Palestinian football relieved by a Chilean revolution

Palestinian national team poses for a group picture

A team made up of first names such as Edgardo, Luis, Roberto, etc would categorically relate to one from Latin or Central America. However, it would come as a shock for those who follow Arab football. These names are part of a growing trend that is turning out to be what we know and see as the Palestinian national team.

Does this mean that Palestine is following a naturalization policy in the likes of Bahrain or Qatar? No way, how can they? The team does not even have the financial capability to buy a good supply of high-energy drinks for their matches.So how is this possible?

Before getting into how, let’s look at a brief history of people in Palestine?

The Crimean war (in 1850’s), followed by WWI and the subsequently the 1948 Palestinian War, led to mass Diaspora of Palestinian families to the beautiful South American country of Chile. The community boasts of estimates of 350 – 500 K, which makes it the largest Palestinian community outside Palestine. Their presence is undeniably noticed in the country’s football environment as well. A prestigious club in the Chilean first division, which goes by the name of Club Deportivo Palestino, based in Santiago gives you an idea of how the Palestinians have integrated into the community. Attending their games, one will notice a Palestinian feel to the atmosphere with the crowd waving the Palestinian flag and wearing Keffiyeh’s (traditional Arab head dress).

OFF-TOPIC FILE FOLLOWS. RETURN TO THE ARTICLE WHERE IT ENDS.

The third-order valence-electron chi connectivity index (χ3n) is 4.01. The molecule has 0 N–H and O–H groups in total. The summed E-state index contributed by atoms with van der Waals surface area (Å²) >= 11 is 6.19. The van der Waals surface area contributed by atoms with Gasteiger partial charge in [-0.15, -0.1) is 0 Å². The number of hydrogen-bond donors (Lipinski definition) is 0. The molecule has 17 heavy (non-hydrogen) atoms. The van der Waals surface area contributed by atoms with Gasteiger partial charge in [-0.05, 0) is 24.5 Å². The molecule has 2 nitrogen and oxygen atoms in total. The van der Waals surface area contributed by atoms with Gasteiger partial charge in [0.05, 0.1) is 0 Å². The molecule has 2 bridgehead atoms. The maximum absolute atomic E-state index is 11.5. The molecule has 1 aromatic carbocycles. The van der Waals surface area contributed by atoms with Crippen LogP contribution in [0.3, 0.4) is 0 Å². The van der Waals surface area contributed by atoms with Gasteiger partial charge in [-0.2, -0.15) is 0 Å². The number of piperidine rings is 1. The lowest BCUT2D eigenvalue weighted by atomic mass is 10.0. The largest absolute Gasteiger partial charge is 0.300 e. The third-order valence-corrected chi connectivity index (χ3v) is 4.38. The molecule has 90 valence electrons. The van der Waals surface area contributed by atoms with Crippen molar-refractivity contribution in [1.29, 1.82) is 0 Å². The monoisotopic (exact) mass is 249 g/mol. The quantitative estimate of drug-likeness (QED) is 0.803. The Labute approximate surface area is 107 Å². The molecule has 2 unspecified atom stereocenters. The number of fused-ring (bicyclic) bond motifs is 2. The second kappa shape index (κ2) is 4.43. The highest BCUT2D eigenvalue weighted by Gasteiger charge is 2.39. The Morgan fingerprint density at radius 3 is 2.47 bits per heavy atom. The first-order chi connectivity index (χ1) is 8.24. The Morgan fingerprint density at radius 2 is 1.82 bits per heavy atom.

Now getting back into how this affected the Palestinian national team.

It all started with Nicola Shahwan, who was hired by the PFA in 2002 to take over the reigns of the national team. Nicola, himself is a descendant of Palestinian immigrants, who settled in Santiago, Chile initiated the rather strange influx of Chileans to the national team. This was at first ridiculed by the PFA, however after displaying the resemblance of Hispanics to the nation, the PFA agreed. The rule set up by FIFA which allowed individuals to represent the country of their grandfathers, only made it easier in convincing the PFA to take in these players.

This is the reason; we see the likes of Roberto Bishara, Edgardo Abdala, and Fransico Atura representing Palestine at an international level.

However, as it stands, the only barrier between the imports and local based players is that of language. And once this barrier is broken, the vigorous combination of the two factions, brought together with one fact in common, the love to represent their nation on the pitch (be it by birth or by ancestry), will be the driving force in fortifying their presence felt in the world of football.

Watching their first game on home soil against Jordan proved the importance to the uplift of the national team. The South Americans had brought with them their technical understanding and elegance towards the game while the local based brought in the gung-ho physical style of play. 

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